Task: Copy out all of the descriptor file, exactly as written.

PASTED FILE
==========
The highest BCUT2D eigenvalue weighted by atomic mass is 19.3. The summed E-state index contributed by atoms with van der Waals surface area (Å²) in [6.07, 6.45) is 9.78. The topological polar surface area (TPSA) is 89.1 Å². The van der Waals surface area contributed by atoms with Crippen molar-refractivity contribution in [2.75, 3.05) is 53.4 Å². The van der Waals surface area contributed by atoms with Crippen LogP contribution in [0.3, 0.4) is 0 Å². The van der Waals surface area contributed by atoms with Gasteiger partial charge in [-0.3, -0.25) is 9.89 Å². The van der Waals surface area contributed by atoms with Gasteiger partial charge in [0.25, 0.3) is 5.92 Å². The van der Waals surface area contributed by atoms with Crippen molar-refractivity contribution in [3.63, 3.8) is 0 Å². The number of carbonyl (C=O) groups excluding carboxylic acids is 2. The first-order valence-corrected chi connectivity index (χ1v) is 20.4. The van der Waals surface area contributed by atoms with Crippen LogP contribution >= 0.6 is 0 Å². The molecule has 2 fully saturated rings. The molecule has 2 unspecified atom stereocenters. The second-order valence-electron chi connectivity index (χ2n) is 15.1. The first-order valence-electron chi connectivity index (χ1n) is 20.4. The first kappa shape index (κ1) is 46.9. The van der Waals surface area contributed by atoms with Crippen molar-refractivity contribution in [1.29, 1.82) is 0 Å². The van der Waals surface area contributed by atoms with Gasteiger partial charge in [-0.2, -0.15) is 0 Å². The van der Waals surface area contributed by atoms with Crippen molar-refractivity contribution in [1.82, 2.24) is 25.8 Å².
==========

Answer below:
The highest BCUT2D eigenvalue weighted by atomic mass is 19.3. The summed E-state index contributed by atoms with van der Waals surface area (Å²) in [6.07, 6.45) is 9.78. The topological polar surface area (TPSA) is 89.1 Å². The van der Waals surface area contributed by atoms with Crippen molar-refractivity contribution in [2.75, 3.05) is 53.4 Å². The van der Waals surface area contributed by atoms with Crippen LogP contribution in [0.3, 0.4) is 0 Å². The van der Waals surface area contributed by atoms with Gasteiger partial charge in [-0.3, -0.25) is 9.89 Å². The van der Waals surface area contributed by atoms with Gasteiger partial charge in [0.25, 0.3) is 5.92 Å². The van der Waals surface area contributed by atoms with Crippen molar-refractivity contribution in [3.63, 3.8) is 0 Å². The number of carbonyl (C=O) groups excluding carboxylic acids is 2. The first-order valence-corrected chi connectivity index (χ1v) is 20.4. The van der Waals surface area contributed by atoms with Crippen LogP contribution >= 0.6 is 0 Å². The molecule has 2 fully saturated rings. The molecule has 2 unspecified atom stereocenters. The second-order valence-electron chi connectivity index (χ2n) is 15.1. The first-order valence-electron chi connectivity index (χ1n) is 20.4. The first kappa shape index (κ1) is 46.9. The van der Waals surface area contributed by atoms with Crippen molar-refractivity contribution in [1.29, 1.82) is 0 Å². The van der Waals surface area contributed by atoms with Gasteiger partial charge in [-0.2, -0.15) is 0 Å². The van der Waals surface area contributed by atoms with Crippen molar-refractivity contribution in [1.82, 2.24) is 25.8 Å².